It has become almost impossible to root against the Yankees. Yes, the New York Yankees.
Maybe that's a stretch. Certainly, the Red Sox and Orioles don't feel that way. On the other hand, even they have to admire how the Yankees have handled their amazing run of injuries.
No team in baseball has been hit harder. Even worse is that there's no certainty when the Yankees will be whole again.
Curtis Granderson should return next month, but Derek Jeter, Alex Rodriguez and Mark Teixeira are out indefinitely.
So many players have gone down that losing Ivan Nova and Francisco Cervelli during a victory over the Blue Jays on Friday night doesn't even seem like a big deal.
Hey, what's two more? As if the challenge could be any greater. As if anyone is going to extend the Yankees any sympathy anyway.
Through it all-- and this is where the admiration part comes into play --the Yankees have never uttered a complaint about their lot in life.
Certainly not Brian Cashman or Joe Girardi -- in fact, they've been absolutely consistent that expectations remain the same as always.
That is, if the Yankees don't end up holding the World Series trophy, this season will be a failure.
They're not just saying it, either. They absolutely believe it. There's a collective confidence -- or ego or whatever you call it -- among a group of players who've won as much as the Yankees have.
They believe they're going to win no matter what. Players come and players go, but the group's core confidence is unshakeable. New Yankees buy in.
Andy Pettitte said it over and over during Spring Training as we'd rush to his locker to ask his reaction to the latest bit of bad news.
"I like our club," he said each time. "I still believe we're the team to beat."
He wasn't just blowing smoke. Despite the injuries, the Yankees still began the season with a terrific rotation and a very solid bullpen.
At a time when baseball has never had more parity, one of the easiest ways to measure teams is by the quality and depth of the pitching staffs.
The Yankees believe as long as they have CC Sabathia, Hiroki Kuroda and Pettitte at the top of their rotation and Mariano Rivera at the back of their bullpen, they'll stay in contention.
At the moment, the Yankees' rotation has the fifth-best ERA in the American League. Cashman and Girardi probably expect more, and they may get it as the weather warms up and Sabathia puts a string of quality starts on the board.
Phil Hughes is winless, but he been plenty good enough in his past two starts. To replace Nova on the roster, the Yankees have summoned 25-year-old Vidal Nuno from Triple-A.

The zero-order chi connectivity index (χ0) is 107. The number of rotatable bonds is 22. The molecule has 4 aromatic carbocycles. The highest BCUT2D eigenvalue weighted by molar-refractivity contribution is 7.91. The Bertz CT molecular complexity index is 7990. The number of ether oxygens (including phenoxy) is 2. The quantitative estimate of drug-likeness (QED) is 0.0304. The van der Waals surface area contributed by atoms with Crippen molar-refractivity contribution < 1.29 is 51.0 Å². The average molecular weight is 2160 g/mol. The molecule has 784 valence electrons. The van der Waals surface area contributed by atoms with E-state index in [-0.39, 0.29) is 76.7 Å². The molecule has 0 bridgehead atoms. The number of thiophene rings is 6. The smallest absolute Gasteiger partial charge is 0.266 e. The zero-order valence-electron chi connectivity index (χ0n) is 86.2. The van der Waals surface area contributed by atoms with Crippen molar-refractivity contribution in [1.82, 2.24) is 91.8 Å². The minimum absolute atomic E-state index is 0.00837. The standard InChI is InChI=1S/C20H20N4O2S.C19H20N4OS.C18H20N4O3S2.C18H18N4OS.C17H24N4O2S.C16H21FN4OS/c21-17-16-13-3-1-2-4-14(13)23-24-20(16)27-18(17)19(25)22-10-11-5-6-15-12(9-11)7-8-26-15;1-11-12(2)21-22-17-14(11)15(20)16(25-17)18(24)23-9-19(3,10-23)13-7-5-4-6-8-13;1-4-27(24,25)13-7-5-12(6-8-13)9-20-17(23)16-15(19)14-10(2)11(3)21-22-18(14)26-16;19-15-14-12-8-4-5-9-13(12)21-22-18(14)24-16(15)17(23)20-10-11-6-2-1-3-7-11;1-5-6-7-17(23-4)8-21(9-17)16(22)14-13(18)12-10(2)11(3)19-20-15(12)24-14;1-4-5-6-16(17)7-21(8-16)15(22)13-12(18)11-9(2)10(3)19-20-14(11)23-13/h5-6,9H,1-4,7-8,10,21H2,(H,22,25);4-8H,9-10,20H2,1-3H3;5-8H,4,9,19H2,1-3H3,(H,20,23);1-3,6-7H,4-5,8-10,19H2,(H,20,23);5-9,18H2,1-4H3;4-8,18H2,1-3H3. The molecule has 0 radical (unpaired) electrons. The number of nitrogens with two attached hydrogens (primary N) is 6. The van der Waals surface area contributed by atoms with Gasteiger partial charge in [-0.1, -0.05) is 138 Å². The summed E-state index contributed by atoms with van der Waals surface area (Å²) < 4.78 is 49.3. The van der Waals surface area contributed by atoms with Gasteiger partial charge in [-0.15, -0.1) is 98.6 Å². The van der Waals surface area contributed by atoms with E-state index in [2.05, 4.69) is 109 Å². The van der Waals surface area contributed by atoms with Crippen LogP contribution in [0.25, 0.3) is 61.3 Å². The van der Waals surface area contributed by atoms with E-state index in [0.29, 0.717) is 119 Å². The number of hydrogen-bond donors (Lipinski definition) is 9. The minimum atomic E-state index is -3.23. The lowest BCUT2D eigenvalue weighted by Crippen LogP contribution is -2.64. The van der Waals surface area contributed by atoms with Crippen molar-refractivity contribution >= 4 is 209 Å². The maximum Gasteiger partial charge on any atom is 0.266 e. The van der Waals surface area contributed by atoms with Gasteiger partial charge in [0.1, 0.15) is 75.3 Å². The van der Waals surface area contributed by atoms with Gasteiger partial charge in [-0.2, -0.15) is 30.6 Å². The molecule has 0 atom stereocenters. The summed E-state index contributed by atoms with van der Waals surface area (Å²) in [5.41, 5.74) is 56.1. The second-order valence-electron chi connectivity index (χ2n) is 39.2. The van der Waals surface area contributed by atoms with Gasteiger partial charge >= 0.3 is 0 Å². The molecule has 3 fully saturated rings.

Nuno is perfect for this team. In fact, he could be the poster boy for what the Yankees stand for in 2013. He's a former 48th-round Draft pick of the Indians who isn't very big and doesn't throw very hard, and who has believed in himself when almost no one else did.
Nuno has learned that pitching is as much about location, movement and changing speeds as velocity. In four Minor League starts, he aggressively attacked the strike zone, walking two and striking out 26 in 23 1/3 innings.
Scouts say Nuno may have to learn not to be so aggressive in the strike zone against Major League hitters, but he has shown such an ability to adjust in the past and has earned the promotion.
If he becomes the latest Yankee success story, it'll add just a bit more of a storybook quality to a season that has already had plenty in just these opening weeks.
This team was constructed around the hope that Vernon Wells and Kevin Youkilis and Lyle Overbay and Travis Hafner and Ichiro Suzuki still have some productive baseball left in them, around the hope that Brett Gardner would stay healthy and that Robinson Cano would have a monster year.
Beyond the numbers was the approach. Wells, Youkilis, Hafner, etc., are veteran players who have the reputation of being consummate professionals and good teammates.
So far, it has worked out. The Yankees lead the AL in home runs and are fifth in runs, and even the most optimistic Bomber fans never saw that one coming.
But it has been great fun to watch, to see how Girardi mixes and matches his lineups, to see him maneuver his bullpen through the late innings.
The Yankees have won 12 of 17 since a 1-4 start and have the AL's fourth-best record. All this means is that the Yankees have survived the opening month of the season, and that the blueprint appears to be working.
Baseball seasons expose every weakness, and so the real tests are ahead. In their clubhouse, there's plenty of confidence that there'll be October baseball at Yankee Stadium. Day by day, they may be convincing others, too.
Richard Justice is a columnist for MLB.com. Read his blog, Justice4U. This story was not subject to the approval of Major League Baseball or its clubs.